There is not a lot to do while we wait to be hauled out at Mackay. Yes still waiting, but changes are afoot! More on this in the next post. So let’s go back to a wild and beautiful little bit of heaven: Barren Island, one of the less frequented and more remote islands of the Keppel group. We were there a few weeks ago with family on board.
The Barren name describes what is above the water: a rugged prominent island with steep rocky slopes that plunge into the sea.
But donne the wetsuit, weights, fins and snorkel and you are in heaven: a magnificent coral garden, reminiscent of forest floors with mosses and carpets of leaves in their russet and green hues, unlike any other site we have visited.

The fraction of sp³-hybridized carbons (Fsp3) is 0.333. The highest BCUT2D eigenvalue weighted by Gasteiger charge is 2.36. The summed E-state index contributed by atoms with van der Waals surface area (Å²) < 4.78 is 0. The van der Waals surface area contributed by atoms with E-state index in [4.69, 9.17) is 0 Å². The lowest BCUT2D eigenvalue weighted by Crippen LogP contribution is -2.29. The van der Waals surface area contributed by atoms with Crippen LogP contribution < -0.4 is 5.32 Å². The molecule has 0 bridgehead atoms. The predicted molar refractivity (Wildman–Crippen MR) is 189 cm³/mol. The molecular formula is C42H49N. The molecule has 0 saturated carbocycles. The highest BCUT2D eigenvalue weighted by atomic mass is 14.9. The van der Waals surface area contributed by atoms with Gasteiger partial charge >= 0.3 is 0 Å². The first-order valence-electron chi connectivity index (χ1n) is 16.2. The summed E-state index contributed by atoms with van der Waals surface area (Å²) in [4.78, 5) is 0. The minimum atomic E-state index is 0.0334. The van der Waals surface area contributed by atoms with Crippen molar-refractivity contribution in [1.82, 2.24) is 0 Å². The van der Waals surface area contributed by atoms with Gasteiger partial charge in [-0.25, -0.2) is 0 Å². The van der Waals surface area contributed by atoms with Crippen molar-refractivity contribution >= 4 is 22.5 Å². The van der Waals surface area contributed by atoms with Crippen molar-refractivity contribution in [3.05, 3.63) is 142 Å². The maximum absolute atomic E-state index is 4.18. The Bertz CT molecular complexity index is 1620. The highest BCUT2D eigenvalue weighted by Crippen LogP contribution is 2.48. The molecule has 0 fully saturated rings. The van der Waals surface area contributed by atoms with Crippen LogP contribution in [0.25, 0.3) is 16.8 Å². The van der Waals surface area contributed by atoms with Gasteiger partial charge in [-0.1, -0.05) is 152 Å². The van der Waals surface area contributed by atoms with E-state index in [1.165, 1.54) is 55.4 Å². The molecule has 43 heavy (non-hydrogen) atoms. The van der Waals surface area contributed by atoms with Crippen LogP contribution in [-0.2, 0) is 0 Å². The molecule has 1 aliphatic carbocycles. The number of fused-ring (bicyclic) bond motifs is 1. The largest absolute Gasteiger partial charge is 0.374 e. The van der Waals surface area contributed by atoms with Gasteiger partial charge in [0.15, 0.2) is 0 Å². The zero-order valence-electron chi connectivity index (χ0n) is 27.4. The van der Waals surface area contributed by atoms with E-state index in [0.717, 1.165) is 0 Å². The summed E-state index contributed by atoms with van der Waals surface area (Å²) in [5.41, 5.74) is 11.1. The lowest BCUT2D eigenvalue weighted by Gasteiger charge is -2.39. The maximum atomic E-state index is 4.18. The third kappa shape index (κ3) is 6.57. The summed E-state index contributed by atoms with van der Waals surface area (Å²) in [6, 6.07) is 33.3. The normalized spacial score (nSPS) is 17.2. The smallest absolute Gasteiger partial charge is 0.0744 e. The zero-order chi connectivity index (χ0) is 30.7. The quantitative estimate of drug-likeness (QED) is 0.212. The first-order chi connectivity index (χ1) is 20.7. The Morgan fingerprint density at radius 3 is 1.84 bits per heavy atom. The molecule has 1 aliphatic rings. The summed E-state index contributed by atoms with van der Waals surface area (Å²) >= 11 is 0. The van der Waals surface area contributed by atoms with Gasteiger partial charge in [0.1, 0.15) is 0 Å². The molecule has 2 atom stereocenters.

We were blessed with good visibility despite less than ideal conditions in 20+ knots of wind and strong gusts that made the boat swing widely. We guess that the deeper water – we snorkeled down to 8 meters at low tide rather than just below the surface – has saved this reef from the terrible coral bleaching that has affected the Keppels and some of the offshore reefs. The distance from the mainland is another saving grace since Barren is the most easterly island of the Keppels. This time at Barren Island renewed our hope for reef resilience.